After Tuesday’s incident, in which North Korea reportedly shot 170 rounds of artillery on the South Korean island of Yeonpyeong killing two civilians and two marines, tensions have been at an all-time high in East Asia. Increasingly unpredictable and volatile in its behavior, the Kim regime seems to have embraced a whole new level of brinkmanship in this long-running conflict. Explanations in terms of reasons for such a brazen attack vary, from the internal power dynamics of the elder Kim shifting power to his newly appointed heir-apparent, to simple blackmail. Although we may never know what caused North Korea to risk so much (also in relation to its increasingly impatient ‘big brother’, China) the worry that the Koreas and their closest allies might be drawn into a war because of a provocation or freak accident is as worrying as ever.
I don’t believe that this conflict will escalate further. North Korea has pushed proverbial buttons before and will undoubtedly continue to do so, whether to consolidate the heir-apparent’s power base in the military or in order to push members of the six party forum to grant it further concessions in a yet unforeseeable round of talks. It is, however, unlikely to be willing to sign its own death certificate in the form of a highly destructive war and one which could involve the threat or actual use of nuclear weapons (shudder). We may not want to place much trust on the rational capabilities of Kim and his entourage, but China, for one, will do all it can to prevent this.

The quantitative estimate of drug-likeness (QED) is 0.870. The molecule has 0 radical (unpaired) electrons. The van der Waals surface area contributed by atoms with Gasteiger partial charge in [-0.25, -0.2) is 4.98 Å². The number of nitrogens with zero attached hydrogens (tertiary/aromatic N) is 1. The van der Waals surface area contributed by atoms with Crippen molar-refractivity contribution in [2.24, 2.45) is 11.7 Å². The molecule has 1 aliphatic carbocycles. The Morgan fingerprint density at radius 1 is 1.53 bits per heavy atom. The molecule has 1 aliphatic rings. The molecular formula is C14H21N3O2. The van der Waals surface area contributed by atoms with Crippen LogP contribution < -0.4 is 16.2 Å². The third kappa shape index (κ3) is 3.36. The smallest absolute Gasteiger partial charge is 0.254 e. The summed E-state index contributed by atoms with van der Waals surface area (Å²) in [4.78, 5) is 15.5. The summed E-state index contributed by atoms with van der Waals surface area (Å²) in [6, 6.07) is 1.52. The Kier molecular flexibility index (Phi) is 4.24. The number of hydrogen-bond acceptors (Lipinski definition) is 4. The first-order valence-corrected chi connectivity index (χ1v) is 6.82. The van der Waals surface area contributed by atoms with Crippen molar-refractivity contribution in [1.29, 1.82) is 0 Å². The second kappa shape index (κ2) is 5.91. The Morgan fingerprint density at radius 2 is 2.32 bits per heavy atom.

While South Korea, the US and China not only want to, but have to avoid a war, recent talk in South Korea points to a potentially dangerous (if understandable) hardening of attitudes. Demands that the South Korean army react quicker and with overwhelming force to any future provocations are being aired (it took 13 minutes for the South’s military to respond on Tuesday). This raises the risk of a more-or-less accidental escalation. While it is perfectly understandable that South Koreans fear further attacks, narrowing the spectrum for action will only serve to make an uncontrollable escalation more likely. To me, those 13 minutes, while long for the residents of Yeonpyeong, might have just saved the peninsula from an absolutely catastrophic conflict.
Do you think the South Koreans will be able to balance public pressures to react more aggressively with the need to retain a measure of space in decision making in the case of another attack?
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